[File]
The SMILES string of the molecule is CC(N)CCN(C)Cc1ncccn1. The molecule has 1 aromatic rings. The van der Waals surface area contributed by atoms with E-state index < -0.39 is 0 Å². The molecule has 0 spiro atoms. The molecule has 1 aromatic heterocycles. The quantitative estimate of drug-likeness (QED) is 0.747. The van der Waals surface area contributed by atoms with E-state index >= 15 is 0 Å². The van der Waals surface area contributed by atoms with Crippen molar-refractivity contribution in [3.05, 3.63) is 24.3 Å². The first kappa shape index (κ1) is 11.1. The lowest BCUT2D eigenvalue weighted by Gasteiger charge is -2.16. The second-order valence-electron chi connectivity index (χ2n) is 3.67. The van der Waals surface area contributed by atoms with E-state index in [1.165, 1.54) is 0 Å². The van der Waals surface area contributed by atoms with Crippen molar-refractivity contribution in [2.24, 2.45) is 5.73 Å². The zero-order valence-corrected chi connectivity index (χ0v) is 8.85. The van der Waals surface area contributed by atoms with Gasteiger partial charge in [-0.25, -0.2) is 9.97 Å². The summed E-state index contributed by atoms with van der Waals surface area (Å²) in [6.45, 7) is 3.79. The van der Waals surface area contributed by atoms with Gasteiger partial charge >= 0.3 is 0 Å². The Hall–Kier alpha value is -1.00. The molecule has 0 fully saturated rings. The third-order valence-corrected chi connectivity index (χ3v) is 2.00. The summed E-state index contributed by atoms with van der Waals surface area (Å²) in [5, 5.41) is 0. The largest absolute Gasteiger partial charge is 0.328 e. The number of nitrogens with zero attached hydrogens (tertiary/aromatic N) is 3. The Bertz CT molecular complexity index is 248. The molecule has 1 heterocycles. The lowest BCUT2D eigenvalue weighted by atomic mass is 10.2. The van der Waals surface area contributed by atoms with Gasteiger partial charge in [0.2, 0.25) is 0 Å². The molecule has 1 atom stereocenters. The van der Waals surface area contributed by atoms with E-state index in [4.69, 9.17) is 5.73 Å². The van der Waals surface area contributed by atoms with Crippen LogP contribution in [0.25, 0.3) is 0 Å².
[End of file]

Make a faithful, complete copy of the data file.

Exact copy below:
The SMILES string of the molecule is CC(N)CCN(C)Cc1ncccn1. The molecule has 1 aromatic rings. The van der Waals surface area contributed by atoms with E-state index < -0.39 is 0 Å². The molecule has 0 spiro atoms. The molecule has 1 aromatic heterocycles. The quantitative estimate of drug-likeness (QED) is 0.747. The van der Waals surface area contributed by atoms with E-state index >= 15 is 0 Å². The van der Waals surface area contributed by atoms with Crippen molar-refractivity contribution in [3.05, 3.63) is 24.3 Å². The first kappa shape index (κ1) is 11.1. The lowest BCUT2D eigenvalue weighted by Gasteiger charge is -2.16. The second-order valence-electron chi connectivity index (χ2n) is 3.67. The van der Waals surface area contributed by atoms with E-state index in [1.165, 1.54) is 0 Å². The van der Waals surface area contributed by atoms with Crippen molar-refractivity contribution in [2.24, 2.45) is 5.73 Å². The zero-order valence-corrected chi connectivity index (χ0v) is 8.85. The van der Waals surface area contributed by atoms with Gasteiger partial charge in [-0.25, -0.2) is 9.97 Å². The summed E-state index contributed by atoms with van der Waals surface area (Å²) in [6.45, 7) is 3.79. The van der Waals surface area contributed by atoms with Gasteiger partial charge >= 0.3 is 0 Å². The Hall–Kier alpha value is -1.00. The molecule has 0 fully saturated rings. The third-order valence-corrected chi connectivity index (χ3v) is 2.00. The summed E-state index contributed by atoms with van der Waals surface area (Å²) in [5, 5.41) is 0. The largest absolute Gasteiger partial charge is 0.328 e. The number of nitrogens with zero attached hydrogens (tertiary/aromatic N) is 3. The Bertz CT molecular complexity index is 248. The molecule has 1 heterocycles. The lowest BCUT2D eigenvalue weighted by atomic mass is 10.2. The van der Waals surface area contributed by atoms with Gasteiger partial charge in [0.2, 0.25) is 0 Å². The molecule has 1 atom stereocenters. The van der Waals surface area contributed by atoms with E-state index in [4.69, 9.17) is 5.73 Å². The van der Waals surface area contributed by atoms with Crippen LogP contribution in [0.25, 0.3) is 0 Å².